Team Van Oord is first to install Hillblock system in UK
The scheme at Stolford features the deployment of block revetments, as developed in the Netherlands, instead of the conventional rock revetment approach – to provide an affordable solution to a long-term problem.
The scheme was carried out by a team from Kier and the Dutch based designers RHDHV, working as part of Team Van Oord. Work began in November and the project was complete before the end of 2018.
Existing flood protection for the village of Stolford – located within the Severn Estuary Ramsar site, Special Protection Area (SPA) and Special Area of Conservation (SAC) – comprised a shingle ridge on the beach that needed regular repair.
This was viewed as unsustainable by the Environment Agency over the longer term, so an innovative new approach was agreed which transferred the primary flood defence function to an existing earth bank further inland. However, the existing bank required building up to withstand one in 100-year storm conditions.
More traditional flood protection methods – such as rock revetment and wave recurve wall – were ruled out as they exceeded the challenging construction budget, which was set at £850k.
Importing large quantities of rock would also have been highly disruptive to residents who live along the only access to the site, which runs directly through the village.
Using their extensive knowledge and links to the Netherlands, Team Van Oord identified the Hillblock block flood protection system – new to the UK but extensively tried and tested in the Netherlands – as the most cost-effective and appropriate option.
Hillblock is an innovative revetment block that varies in size from 200 mm up to 700 mm. Due to the shape and configuration of the voids, when placed together there is a significant reduction in the impact of energy from waves and wave run-up of up to 30%, compared to other types of shore protection.
As the wave hits the Hillblock system, the water penetrates the voids between the blocks. These voids provide an enlarged flow area; this reduces the wave run-up by increasing friction and the pressure needed to squeeze the water through the channels.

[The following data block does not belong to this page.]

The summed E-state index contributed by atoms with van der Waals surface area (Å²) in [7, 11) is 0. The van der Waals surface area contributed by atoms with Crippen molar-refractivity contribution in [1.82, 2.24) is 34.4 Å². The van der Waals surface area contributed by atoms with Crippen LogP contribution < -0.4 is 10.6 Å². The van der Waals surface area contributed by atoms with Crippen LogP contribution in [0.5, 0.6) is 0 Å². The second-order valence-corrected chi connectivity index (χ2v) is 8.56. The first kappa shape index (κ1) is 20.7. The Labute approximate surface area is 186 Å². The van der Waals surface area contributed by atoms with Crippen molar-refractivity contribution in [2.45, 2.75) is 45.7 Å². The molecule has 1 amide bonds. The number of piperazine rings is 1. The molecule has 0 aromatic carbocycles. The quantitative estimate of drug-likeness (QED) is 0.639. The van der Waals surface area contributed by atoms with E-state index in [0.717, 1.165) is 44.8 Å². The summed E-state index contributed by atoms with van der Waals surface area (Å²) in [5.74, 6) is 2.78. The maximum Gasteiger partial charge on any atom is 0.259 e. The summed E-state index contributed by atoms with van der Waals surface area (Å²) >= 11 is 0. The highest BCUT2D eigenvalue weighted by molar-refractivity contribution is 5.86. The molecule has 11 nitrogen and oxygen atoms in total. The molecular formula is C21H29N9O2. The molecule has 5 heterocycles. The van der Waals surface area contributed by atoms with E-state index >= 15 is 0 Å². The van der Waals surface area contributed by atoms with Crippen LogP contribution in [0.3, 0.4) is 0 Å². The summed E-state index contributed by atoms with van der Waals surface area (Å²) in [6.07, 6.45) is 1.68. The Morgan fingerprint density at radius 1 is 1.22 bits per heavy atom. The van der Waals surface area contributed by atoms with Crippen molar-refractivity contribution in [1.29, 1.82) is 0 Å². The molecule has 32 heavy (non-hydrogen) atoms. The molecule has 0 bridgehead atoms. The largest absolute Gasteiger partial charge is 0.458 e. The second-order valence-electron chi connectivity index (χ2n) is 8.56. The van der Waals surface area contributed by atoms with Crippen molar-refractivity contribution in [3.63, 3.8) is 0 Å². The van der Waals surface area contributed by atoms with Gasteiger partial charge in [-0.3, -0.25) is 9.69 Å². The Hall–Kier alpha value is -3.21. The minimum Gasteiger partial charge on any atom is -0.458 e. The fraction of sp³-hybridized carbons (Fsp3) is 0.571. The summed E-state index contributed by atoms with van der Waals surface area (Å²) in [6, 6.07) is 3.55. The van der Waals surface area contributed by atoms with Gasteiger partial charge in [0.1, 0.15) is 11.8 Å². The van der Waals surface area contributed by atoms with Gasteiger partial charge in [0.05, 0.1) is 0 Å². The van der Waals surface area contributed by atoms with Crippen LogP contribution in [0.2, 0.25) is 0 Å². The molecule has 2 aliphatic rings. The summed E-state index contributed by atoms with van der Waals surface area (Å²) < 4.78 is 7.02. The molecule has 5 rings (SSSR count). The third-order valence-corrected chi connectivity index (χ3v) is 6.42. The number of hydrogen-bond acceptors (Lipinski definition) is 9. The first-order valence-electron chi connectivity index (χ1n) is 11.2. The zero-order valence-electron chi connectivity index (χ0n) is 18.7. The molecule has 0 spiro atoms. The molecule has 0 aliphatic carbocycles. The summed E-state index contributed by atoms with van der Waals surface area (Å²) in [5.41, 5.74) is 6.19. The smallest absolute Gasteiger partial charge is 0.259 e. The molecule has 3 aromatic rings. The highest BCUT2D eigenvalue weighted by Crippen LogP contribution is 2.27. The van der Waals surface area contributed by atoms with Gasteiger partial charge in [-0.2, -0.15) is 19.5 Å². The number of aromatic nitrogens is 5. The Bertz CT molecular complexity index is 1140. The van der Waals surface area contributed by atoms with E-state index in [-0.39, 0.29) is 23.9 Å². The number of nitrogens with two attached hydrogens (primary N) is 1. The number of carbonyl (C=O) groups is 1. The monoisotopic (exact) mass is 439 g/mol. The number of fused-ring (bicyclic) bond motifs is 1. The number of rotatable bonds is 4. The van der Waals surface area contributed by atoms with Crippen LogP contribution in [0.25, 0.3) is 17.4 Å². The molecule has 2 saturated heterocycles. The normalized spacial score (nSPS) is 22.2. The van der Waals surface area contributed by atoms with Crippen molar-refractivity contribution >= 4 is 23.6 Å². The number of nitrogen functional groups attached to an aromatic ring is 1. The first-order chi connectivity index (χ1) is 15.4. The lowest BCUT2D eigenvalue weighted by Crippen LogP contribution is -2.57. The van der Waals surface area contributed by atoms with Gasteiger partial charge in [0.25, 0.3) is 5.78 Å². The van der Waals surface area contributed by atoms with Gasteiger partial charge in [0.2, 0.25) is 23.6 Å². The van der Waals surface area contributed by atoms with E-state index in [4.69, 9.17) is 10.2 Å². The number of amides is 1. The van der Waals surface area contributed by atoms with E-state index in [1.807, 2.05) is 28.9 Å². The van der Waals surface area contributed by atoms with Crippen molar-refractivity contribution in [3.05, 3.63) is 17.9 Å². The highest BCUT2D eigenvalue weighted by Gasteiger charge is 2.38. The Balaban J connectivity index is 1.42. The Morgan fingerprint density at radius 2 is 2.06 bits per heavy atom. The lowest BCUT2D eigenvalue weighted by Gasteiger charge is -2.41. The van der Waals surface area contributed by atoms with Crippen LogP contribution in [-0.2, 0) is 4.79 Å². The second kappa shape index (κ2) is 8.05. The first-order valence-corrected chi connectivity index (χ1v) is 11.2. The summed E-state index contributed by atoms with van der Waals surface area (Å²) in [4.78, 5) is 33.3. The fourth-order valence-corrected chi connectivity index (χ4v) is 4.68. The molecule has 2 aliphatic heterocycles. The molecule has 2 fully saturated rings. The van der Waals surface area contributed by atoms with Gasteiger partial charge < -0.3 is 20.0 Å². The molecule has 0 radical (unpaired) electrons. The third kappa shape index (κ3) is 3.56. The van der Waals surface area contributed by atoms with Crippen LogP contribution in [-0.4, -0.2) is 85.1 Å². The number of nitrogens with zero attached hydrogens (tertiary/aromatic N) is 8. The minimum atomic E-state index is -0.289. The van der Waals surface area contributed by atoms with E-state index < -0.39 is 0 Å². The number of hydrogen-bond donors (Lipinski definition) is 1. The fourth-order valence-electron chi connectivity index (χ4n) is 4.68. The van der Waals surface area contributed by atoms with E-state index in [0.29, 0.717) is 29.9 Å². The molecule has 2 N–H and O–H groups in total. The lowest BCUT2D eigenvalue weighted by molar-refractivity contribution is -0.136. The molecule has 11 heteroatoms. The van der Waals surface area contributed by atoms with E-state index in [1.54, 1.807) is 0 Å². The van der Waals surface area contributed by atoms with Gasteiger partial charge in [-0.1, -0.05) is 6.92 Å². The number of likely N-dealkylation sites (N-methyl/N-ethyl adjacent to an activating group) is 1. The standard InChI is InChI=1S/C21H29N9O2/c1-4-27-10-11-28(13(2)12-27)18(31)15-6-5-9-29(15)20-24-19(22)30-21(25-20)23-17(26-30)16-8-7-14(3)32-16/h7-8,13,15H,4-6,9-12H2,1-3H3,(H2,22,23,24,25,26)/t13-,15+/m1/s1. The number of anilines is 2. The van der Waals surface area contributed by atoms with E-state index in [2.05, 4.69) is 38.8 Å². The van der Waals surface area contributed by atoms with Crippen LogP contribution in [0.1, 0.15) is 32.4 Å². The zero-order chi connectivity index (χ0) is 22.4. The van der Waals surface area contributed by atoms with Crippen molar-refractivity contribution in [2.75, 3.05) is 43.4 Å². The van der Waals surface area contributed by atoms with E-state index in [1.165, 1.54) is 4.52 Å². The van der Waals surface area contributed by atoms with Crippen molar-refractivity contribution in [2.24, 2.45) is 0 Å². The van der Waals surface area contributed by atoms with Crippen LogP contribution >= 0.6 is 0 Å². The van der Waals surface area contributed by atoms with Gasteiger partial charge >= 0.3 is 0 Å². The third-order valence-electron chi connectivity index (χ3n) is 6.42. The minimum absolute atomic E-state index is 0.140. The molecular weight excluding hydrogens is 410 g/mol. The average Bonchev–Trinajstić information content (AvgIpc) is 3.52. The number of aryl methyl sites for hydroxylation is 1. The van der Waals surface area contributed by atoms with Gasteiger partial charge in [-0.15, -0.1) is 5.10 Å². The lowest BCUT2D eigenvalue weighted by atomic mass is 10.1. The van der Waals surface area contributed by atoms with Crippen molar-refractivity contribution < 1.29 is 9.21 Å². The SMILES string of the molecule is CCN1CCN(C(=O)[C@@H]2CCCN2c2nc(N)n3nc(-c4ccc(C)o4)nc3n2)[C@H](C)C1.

Hillblock has been tested to stringent Dutch flood protection standards, which has demonstrated that its stability is ‘best in class’. This means that the height of revetments can be reduced compared to conventional systems, hence reducing the overall material quantity, costs and eCO2.
Hillblock is quick, safe and easy to install at a rate of 500m2 per day, using a specially adapted grab to install 20 blocks at a time.
Compared to the other option of delivering large volumes of rock in many large truck loads, via small villages and narrow roads, this reduced the disruption to residents in the area and the environmental impact.
The hollow spaces within the blocks also provide living space for flora and fauna, both above and below water. This allows for habitats to develop over the coming years by the waterline, adding to the area’s many existing features of outstanding natural beauty.
The project received some funding from the Dutch Government’s ‘Partners for Water’ programme, which supports the use of Dutch water management innovations worldwide – with the aim of improving global resilience while supporting Dutch businesses.
Jaap Flikweert, Leading Professional Resilience with Team Van Oord partner Royal HaskoningDHV, said:
“This first use of Hillblock in the UK represents a new standard in coastal protection – providing stronger revetments at lower cost.
“We firmly believe there is a good chance that block revetments can be a competitive option for many other coastal defence projects in the UK and worldwide.”
Team Van Oord is a Joint Venture partnership between Van Oord, Kier, Mackley and Royal HaskoningDHV who between them have a combined turnover in excess of £5bn. Team Van Oord has previously worked in this part of Somerset when delivering the award winning Cannington Flood Defence Scheme which was officially opened by the chair of the Environment Agency, Emma Boyd-Howard, in October 2017.
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